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sf_time(3)		 BSD Library Functions Manual		    sf_time(3)

     strtotime,	timetostr -- date and time conversions.

     #include <strfunc.h>

     strtotime(char *datestring);

     char *
     timetostr(time_t value, int flags);

     Those functions used to convert time format from string to	binary time_t
     and vice versa.

     strtotime(char *) takes one string	argument that represents the date and
     time in a number of formats, briefly shown	below.	strtotime() is immune
     to	trailing spaces, newlines and other non-printable and printable	tails.
     It	also tries to recognize	elder time formats variants and	strings	cre-
     ated by broken implementations.

     1.	 ISO-8601 notation. This form best suited for use in mixed human/auto-
     matic parsing and comparisons.  The typical date string looks like:


     2.	 RFC-822 (updated by RFC-1123).	This form used in the E-mail headers,
     like "Data:" and other. The date in this format looks like:

	   Sat,	30 Sep 2000 17:24:58 +0400 (MSD)
	   Sat,	30 Sep 2000 17:24:58 +0400
	   or even
	   Sat,	30 Sep 2000 17:24:58 MSD
	   that	is but widely used, but	lame,
	   though correctly handled by strtotime.

     3.	 ctime(3) or asctime(3)	form:

	   Sat Sep 30 17:24:58 2000

     4.	 Syslog	daemon's form:

	   Mar 23 19:07:43

     5.	 Unix time in numeric form. This form specifies	the number of seconds
     passed since the Epoch (00:00:00 UTC, January 1, 1970; see	time(3)	).
     Typical form is "970257600" (signed long number).

     Other types.  A set of other formats that are widely used is supported

	   Thursday, 10-Jun-93 01:29:59	GMT
	   Thu,	10 Jan 1993 01:29:59 GMT
	   Wed Jun  9 01:29:59 1993 GMT
	   1997/06/23 13:22:33

	   and derivatives.

     Support for other time representation formats can be added	upon request.

     timetostr(time_t value, int flags)	used to	convert	the time value to the
     user-specified representation format, specified by	flags. Flags are de-
     fined in strfunc.h:

     TFMT_UNIX - simple	numeric	unix_time format.

     TFMT_CTIME	- ctime(3) and asctime(3) format.

     TFMT_RFC822 - format defined in RFC's 822 and 1123.

     TFMT_X208 - format	specified in X.208.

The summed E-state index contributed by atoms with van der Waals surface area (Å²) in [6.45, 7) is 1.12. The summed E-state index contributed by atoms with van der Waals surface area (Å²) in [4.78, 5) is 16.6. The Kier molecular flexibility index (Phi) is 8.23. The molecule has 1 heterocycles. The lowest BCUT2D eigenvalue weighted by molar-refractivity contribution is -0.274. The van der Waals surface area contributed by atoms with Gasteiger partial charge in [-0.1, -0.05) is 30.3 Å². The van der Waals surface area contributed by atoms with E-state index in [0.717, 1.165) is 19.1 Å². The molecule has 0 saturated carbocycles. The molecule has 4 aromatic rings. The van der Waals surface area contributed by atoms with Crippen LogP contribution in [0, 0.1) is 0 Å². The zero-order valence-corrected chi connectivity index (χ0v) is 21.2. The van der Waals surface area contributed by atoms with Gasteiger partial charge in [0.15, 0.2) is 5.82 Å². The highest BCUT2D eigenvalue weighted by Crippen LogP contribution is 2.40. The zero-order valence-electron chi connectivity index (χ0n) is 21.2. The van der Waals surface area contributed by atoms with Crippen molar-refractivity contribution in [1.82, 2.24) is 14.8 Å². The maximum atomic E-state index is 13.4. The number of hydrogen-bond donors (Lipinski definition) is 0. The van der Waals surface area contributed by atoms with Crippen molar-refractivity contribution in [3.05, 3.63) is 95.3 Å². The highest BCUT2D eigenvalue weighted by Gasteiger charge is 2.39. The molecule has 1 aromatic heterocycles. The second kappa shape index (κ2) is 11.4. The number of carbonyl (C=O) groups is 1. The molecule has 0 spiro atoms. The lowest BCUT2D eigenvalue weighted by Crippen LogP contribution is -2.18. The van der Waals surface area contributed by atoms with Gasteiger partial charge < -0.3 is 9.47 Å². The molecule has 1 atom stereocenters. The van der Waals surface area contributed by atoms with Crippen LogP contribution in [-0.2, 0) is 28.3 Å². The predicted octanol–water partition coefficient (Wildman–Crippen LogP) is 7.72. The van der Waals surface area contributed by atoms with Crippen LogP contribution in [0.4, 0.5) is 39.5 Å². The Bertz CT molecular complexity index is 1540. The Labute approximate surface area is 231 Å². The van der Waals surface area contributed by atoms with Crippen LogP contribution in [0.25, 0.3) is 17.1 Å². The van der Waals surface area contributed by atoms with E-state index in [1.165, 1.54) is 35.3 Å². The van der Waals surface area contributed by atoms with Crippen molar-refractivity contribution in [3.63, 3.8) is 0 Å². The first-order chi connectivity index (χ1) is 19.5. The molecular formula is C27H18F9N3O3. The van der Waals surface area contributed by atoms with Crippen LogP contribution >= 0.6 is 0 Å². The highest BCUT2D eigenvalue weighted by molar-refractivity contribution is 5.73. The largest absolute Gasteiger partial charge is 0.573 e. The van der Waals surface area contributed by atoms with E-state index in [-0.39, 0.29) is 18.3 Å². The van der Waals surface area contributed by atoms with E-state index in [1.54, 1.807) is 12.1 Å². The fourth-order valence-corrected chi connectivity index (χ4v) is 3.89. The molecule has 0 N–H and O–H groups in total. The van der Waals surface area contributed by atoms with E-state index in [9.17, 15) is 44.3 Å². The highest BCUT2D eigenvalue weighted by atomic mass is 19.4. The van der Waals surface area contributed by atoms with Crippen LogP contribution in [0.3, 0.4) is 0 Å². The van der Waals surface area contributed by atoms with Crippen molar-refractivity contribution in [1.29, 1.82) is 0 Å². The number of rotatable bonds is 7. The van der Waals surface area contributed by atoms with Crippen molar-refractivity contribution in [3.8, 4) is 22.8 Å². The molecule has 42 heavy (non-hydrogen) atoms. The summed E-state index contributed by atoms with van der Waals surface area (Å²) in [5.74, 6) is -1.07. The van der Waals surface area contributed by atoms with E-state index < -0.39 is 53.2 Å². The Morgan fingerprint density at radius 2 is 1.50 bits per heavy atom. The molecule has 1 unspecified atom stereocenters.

TFMT_ISO8601 - general representation according to	ISO-8601 conventions.

     Those flags are present to	specify	the output format. And the following
     ones exist	to slightly modify the output:

     TFMT_LOCAL	- construct string representing	the time within	the local
     timezone instead of default GMT (zero timezone offset).

     TFMT_UF - user-friendly output. This flag turns on	some additional	fea-
     tures like	dashes and colons within the ISO-8601 output or	timezone ab-
     breviation	within the RFC-822 date	string.

     TFMT_OLD822GMT - use old RFC-822 scheme with the hard-coded GMT zone ab-
     breviation. This flag also	disables the TFMT_LOCAL	and TFMT_UF flag will
     be	ignored. The typical string in this format will	look like "Sat,	30 Sep
     2000 21:24:58 GMT".  This time format is widely used by the HTTP browsers
     and CGI scripts to	exchange the "expiration" and "modified" times.	This
     flag should be used in conjunction	with TFMT_RFC822.

     Those flags can be	mixed by OR'ing.

     The strtotime() function returns the value	of given time representation
     in	seconds	since 0	hours, 0 minutes, 0 seconds, January 1,	1970, Coordi-
     nated Universal Time.  If parse error occured, zero is returned and
     global variable errno is set to EINVAL to indicate	an error.

     timetostr() always	returns	pointer	to the internal	static object with
     string representation of given time_t value.

     void test() {
	     char *timeString =	"Sat, 1	Oct 2000 01:34:00 +0400";
	     time_t timeValue =	970348600;

	     printf("timeString	-> time_t: %ld\n", (long)strtotime(timeString));

	     printf("timeValue -> string: %s\n",
			     TFMT_RFC822 | TFMT_LOCAL |	TFMT_UF));

     strfunc(3), ctime(3), asctime(3).

     Lev Walkin	<>

BSD				October	1, 2000				   BSD


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